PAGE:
# What are they doing ?

## Homework Statement

Find the standard matrix of T

$$T: \mathbb{R}^2 \to \mathbb{R}^2$$ rotates points (about the origin) through $$\frac{3 \pi}{2}$$ radians counterclockwise

## The Attempt at a Solution

I just substitute $$\frac{3 \pi}{2}$$ into the rotation matrix and I got $$\begin{bmatrix} 0 & 1 \\ -1 & 0 \end{bmatrix}$$

The book got this answer too, but they did something weird

They did $$T(\vec{e_1}) = -\vec{e_1}$$ and $$T(\vec{e_2}) = \vec{e_1}$$

I don't understand how they got $$T(\vec{e_1}) = -\vec{e_1}$$

fzero
Homework Helper
Gold Member
It looks like a typo. What did you find for $$T(\vec{e_1})$$?

I meant $$T(\vec{e_1}) = -\vec{e_2}$$

fzero
Homework Helper
Gold Member
I meant $$T(\vec{e_1}) = -\vec{e_2}$$

I'm confused whether that's what you obtained or what the book obtained. In either case, that's correct, since

$$\vec{e}_1 = \begin{pmatrix} 1 \\ 0 \end{pmatrix}, ~~ \vec{e}_2 = \begin{pmatrix} 0 \\ 1 \end{pmatrix}.$$

You can explicitly rotate these by $$+3\pi/2$$ to find the action of $$T$$. The matrix form can then be deduced straightforwardly.

[STRIKE]Incidentally, you should be using $$\theta = -3\pi/2$$, since it's a counterclockwise rotation. You got the signs correct somehow anyway, but if the angle were different, you'd have gotten the wrong answer.[/STRIKE]

Edit: Sorry, counterclockwise corresponds to a positive rotation, so ignore what I said here.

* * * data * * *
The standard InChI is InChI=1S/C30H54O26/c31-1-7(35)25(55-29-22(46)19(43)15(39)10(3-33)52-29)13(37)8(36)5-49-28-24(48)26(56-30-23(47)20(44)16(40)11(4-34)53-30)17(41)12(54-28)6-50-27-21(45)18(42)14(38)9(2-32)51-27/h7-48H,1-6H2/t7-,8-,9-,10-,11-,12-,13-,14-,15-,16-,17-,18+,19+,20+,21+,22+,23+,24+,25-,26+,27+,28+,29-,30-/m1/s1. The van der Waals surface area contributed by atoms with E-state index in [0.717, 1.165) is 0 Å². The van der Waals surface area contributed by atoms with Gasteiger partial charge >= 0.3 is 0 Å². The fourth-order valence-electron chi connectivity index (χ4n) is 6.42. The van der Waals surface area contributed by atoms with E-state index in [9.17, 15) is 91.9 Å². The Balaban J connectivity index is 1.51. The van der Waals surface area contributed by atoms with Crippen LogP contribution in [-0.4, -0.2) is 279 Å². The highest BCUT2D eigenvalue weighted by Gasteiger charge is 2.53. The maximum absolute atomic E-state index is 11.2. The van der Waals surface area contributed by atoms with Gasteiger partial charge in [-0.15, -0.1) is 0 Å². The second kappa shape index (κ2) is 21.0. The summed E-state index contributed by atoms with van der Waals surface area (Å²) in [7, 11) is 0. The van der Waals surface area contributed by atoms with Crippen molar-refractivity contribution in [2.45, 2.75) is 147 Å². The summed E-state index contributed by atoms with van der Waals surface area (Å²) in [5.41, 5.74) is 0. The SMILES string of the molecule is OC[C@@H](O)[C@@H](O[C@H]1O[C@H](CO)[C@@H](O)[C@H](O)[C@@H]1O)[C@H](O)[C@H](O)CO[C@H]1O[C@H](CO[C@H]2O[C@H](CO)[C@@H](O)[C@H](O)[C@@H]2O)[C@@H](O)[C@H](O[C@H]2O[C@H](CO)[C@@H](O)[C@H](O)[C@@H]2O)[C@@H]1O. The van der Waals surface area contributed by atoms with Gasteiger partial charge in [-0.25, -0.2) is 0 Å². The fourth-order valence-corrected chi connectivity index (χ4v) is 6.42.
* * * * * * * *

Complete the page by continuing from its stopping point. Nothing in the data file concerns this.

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No That's what the book meant

I don't understand what they are doing. The way I did it is plug them into

$$\begin{bmatrix} cos\theta & -sin\theta \\ sin\theta & cos\theta \end{bmatrix}$$

fzero
OK, it's easy if you draw a picture that I'll explain in words. $$\vec{e}_1$$ is the unit vector in the direction of the $$+x$$-axis, while $$\vec{e}_2$$ is that for the $$+y$$-axis. We put the bases of both vectors at the origin for convenience. Now, if we rotate $$\vec{e}_1$$ by $$3\pi/2$$ radians counterclockwise, that corresponds to $$270^\circ$$, which corresponds to the $$-y$$-axis or $$-\vec{e}_2$$. We can do the same thing for $$\vec{e}_2$$ to find $$T(\vec{e}_2)$$.
Now if you know the action of $$T$$ on the basis vectors, that's enough information to solve for all of the entries of the matrix by writing the system of equations
$$T(\vec{e}_i) = \sum_j T_{ij} \vec{e_j}.$$
This is just a decomposition of whatever we compute for $$T(\vec{e}_i)$$ in terms of a linear combination of the basis vectors. The coefficients $$T_{ij}$$ are precisely the matrix elements of $$T$$. Because we are using the Cartesian orthonormal basis for $$\mathbb{R}^2$$ this is the standard form.